Faculty Forum - Featured Post Posted on Friday, March 18, 2016

The Moral and Economic Case for Women’s Leadership

Shyama Venkateswar Distinguished Lecturer, Hunter College and Director, Public Policy Program, Roosevelt House

The 60th session of the Commission on the Status of Women (CSW) is currently taking place at the United Nations with a focus on “women’s empowerment and its link to sustainable development.” For two weeks every year in March, the Commission comes together to assess the work of the United Nations in relation to women and girls worldwide and to make recommendations to step up efforts to address barriers and challenges. Concurrently, civil society groups are given the opportunity to participate in the NGO CSW Forum; activists from around the world convene panels in “parallel events” to network, share good practices, identify critical issues at grassroots levels, and lobby governments to implement resolutions and treaties.

The CSW meetings every year are effective forums to gather recommendations on how to build a critical mass of women in key and strategic leadership positions. Activists turn their attention to the low numbers of women in leadership roles across the world — in boardrooms in corporations, or at the helm of multilateral organizations like the United Nations, the IMF or World Bank. They also look closely at the paucity of women in the field negotiating peace settlements and overseeing post-conflict reconstruction and governance and its implication for lasting peace.

Whether you approach the question of gender parity in terms of rights or equity, or argue that it simply makes economic sense, researchers have found gender to be an effective analytic tool to understand the benefits of having more women in leadership positions and also in creating economic value. Evidence also shows that having more women leaders at various levels of society often translates to:

Despite these important benefits, great challenges remain in achieving gender parity in most parts of the world in terms of education, employment, meaningful representation in legislatures, corporations and other places, not to mention eliminating the violence — actual and the threat — many women endure in their lives globally. Join the discussions and participate at the open sessions at this year’s CSW meetings which end on March 24th, 2016.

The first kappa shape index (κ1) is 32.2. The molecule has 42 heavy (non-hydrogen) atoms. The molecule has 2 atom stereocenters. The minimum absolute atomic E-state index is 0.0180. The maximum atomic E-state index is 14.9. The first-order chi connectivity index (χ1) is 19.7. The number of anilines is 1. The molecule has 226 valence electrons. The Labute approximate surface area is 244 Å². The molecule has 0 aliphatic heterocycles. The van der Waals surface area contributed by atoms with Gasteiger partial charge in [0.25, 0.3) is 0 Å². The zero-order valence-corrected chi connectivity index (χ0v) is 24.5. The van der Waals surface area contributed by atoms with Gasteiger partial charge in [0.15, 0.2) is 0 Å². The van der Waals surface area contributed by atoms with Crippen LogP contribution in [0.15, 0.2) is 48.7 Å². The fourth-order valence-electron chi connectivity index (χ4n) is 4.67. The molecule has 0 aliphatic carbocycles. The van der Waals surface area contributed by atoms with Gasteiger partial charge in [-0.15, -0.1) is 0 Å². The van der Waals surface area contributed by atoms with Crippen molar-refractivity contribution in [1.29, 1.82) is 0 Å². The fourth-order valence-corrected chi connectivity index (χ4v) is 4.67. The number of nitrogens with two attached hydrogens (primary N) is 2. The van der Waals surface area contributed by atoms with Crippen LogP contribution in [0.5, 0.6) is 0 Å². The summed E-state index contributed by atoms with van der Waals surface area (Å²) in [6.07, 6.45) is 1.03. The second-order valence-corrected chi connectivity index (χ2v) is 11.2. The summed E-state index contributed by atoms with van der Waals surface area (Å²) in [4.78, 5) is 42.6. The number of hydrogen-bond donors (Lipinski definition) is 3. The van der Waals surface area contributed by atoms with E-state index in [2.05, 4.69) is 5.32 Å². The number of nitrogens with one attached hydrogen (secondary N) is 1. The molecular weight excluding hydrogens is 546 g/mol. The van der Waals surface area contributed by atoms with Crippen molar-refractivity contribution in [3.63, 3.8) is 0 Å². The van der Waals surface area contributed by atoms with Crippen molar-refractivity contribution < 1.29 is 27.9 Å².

Shyama Venkateswar is Director of the Public Policy Program at Roosevelt House and Distinguished Lecturer at Hunter College. In this capacity, she leads the Public Policy Program’s undergraduate curriculum, teaches the senior Capstone Seminar, co-manages faculty initiatives, works closely with city & state agencies for student internships, manages adjuncts, and directs a scholars program funded by the Jewish Foundation for Education of Women. She is a regular columnist for Roosevelt House’s website on a variety of national and global policy issues on conflict resolution, food security, women’s leadership, criminal justice reform, among others. She has almost twenty years of experience in research, policy and advocacy focusing on social justice issues, both in the U.S. and globally. Before coming to Hunter College, she worked at the National Council for Research on Women (NCRW), where she served as Director of Research & Programs, and helped provide the vision and strategic direction for the Council’s policy agenda on economic security for low-income women, diversity in higher education and the corporate arena, women’s leadership, and ending global violence against women. She is co-author of two NCRW reports, Caring for Our Nation’s Future; and The Challenge and the Charge: Strategies for Retaining and Advancing Women of Color in addition to numerous commentary and opinion pieces on poverty, job creation, peace-building, and immigrant rights published in The Miami Herald, The San Francisco Chronicle, The Philadelphia Inquirer, Asia Times, The Indian Express, and the Chicago Sun-Times. She has given Congressional briefings, and presented her research findings to academic, policy, advocacy and corporate audiences. She received her Ph.D. in Political Science from Columbia University and is a graduate of Smith College.